Innovative rethinking of climate models wins Reading mathematician national award
Release Date 03 July 2018
A University of Reading scientist who is seeking to revolutionise the way we make climate predictions and understand climate dynamics has been awarded an important prize for his research in mathematics.
Professor Valerio Lucarini, Professor of Statistical Mechanics in the School of Mathematical, Physical and Computational Sciences, and director of the Centre for the Mathematics of Planet Earth, was announced as a winner of a Whitehead Prize by the London Mathematical Society (LMS) on Friday. It recognises his work applying complex maths to climate science.
He was one of six winners of Whitehead Prizes, and 11 winners overall, announced by the LMS on Friday 29 June.
Dr Phil Newton, Research Dean for Environment at the University of Reading, said: “Professor Lucarini is at the forefront of collaborating across disciplines, undertaking and inspiring cutting-edge maths research to drive breakthroughs in environmental science. This is Mathematics of Planet Earth in action, and I am delighted that Valerio’s work has been recognised by this prize.”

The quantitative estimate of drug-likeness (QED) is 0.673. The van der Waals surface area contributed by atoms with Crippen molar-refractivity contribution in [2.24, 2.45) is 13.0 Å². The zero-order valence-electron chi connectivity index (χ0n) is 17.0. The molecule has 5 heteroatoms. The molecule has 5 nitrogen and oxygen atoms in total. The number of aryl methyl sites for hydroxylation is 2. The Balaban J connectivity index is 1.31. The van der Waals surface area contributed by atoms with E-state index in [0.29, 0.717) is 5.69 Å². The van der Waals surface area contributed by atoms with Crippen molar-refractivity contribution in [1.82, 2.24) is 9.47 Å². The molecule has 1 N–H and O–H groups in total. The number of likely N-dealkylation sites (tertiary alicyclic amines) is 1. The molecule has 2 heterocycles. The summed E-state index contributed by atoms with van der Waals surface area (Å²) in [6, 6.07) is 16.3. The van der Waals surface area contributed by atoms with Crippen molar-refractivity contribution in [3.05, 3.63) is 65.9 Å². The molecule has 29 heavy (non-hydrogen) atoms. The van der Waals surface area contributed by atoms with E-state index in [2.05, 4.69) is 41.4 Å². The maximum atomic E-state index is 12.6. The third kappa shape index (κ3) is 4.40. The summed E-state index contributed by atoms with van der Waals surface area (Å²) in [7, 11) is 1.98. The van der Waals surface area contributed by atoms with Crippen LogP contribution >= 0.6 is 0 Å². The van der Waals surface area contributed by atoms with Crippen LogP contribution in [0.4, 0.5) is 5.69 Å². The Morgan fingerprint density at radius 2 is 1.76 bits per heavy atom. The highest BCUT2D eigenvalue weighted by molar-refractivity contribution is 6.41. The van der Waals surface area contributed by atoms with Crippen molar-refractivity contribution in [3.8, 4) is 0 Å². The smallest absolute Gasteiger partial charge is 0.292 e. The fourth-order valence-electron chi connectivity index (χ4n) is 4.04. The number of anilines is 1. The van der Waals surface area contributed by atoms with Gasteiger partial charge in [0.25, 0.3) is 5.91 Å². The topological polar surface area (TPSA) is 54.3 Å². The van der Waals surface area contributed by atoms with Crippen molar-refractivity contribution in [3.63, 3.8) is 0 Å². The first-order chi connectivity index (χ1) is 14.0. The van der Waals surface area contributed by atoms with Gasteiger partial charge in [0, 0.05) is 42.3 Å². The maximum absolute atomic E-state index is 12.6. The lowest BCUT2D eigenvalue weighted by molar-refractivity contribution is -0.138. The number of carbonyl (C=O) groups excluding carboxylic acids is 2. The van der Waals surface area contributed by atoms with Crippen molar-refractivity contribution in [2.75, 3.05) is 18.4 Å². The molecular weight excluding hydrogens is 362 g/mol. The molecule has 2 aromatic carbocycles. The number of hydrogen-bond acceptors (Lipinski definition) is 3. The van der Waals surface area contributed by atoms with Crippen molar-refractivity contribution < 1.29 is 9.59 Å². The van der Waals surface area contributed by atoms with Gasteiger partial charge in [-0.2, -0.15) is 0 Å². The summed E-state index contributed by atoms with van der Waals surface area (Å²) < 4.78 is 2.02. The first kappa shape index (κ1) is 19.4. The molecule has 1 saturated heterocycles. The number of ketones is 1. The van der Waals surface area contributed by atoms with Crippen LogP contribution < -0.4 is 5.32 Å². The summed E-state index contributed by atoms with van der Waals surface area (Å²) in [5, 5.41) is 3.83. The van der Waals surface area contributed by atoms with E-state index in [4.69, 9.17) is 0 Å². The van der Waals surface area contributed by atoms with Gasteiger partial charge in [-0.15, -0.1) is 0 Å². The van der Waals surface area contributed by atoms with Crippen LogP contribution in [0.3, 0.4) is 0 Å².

Professor Lucarini’s research combines mathematics, statistical physics, dynamical systems and response theory to improve climate change models.
"Lucarini’s sustained and timely contributions are of great potential value to a topic of immense consequence" - LMS selection committee
One aspect of his work is predicting how increasing concentrations of CO₂ will affect global climate change. The mathematical approach he has developed, which reinterprets existing climate model outputs, has the potential to reduce computational costs associated with running new model simulations.
In a statement on Professor Lucarini winning the award, the LMS said: “Lucarini’s sustained and timely contributions are of great potential value to a topic of immense consequence. He has also demonstrated outstanding scientific leadership, playing a key role in the international program Mathematics of Planet Earth. His energy, charisma and the extraordinary fertility of his ideas have sparked many collaborations in this area.”
Film screening event
In November, Professor Lucarini will give a public presentation on his research using mathematics to better understand climate transitions at the Barbican Centre in London. He will explain how the film Melancholia by L. von Trier inspired him to study tipping points in the climate system in a mathematically rigorous and far-reaching way.
For more information, and to buy tickets to the Science on Screen event, visit https://www.barbican.org.uk/whats-on/2018/event/melancholia-15-presentation-by-valerio-lucarini